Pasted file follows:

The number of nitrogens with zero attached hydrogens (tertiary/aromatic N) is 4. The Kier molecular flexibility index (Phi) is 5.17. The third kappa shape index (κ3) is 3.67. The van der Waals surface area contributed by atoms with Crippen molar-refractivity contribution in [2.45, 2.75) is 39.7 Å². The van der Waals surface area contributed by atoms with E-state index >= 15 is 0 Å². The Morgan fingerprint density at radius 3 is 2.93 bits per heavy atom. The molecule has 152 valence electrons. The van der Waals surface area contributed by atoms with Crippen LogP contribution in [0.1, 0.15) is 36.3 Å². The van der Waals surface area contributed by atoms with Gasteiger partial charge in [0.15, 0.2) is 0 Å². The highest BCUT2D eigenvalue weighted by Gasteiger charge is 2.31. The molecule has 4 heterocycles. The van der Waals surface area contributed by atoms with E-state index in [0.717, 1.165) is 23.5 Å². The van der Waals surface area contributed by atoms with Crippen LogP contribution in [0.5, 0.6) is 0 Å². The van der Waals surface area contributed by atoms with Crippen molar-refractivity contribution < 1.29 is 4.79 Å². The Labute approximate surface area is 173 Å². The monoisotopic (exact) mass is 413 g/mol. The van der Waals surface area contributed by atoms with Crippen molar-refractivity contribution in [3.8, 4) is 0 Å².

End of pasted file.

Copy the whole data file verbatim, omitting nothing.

The number of nitrogens with zero attached hydrogens (tertiary/aromatic N) is 4. The Kier molecular flexibility index (Phi) is 5.17. The third kappa shape index (κ3) is 3.67. The van der Waals surface area contributed by atoms with Crippen molar-refractivity contribution in [2.45, 2.75) is 39.7 Å². The van der Waals surface area contributed by atoms with E-state index >= 15 is 0 Å². The Morgan fingerprint density at radius 3 is 2.93 bits per heavy atom. The molecule has 152 valence electrons. The van der Waals surface area contributed by atoms with Crippen LogP contribution in [0.1, 0.15) is 36.3 Å². The van der Waals surface area contributed by atoms with Gasteiger partial charge in [0.15, 0.2) is 0 Å². The highest BCUT2D eigenvalue weighted by Gasteiger charge is 2.31. The molecule has 4 heterocycles. The van der Waals surface area contributed by atoms with E-state index in [0.717, 1.165) is 23.5 Å². The van der Waals surface area contributed by atoms with Crippen LogP contribution in [0.5, 0.6) is 0 Å². The van der Waals surface area contributed by atoms with Crippen molar-refractivity contribution < 1.29 is 4.79 Å². The Labute approximate surface area is 173 Å². The monoisotopic (exact) mass is 413 g/mol. The van der Waals surface area contributed by atoms with Crippen molar-refractivity contribution in [3.8, 4) is 0 Å².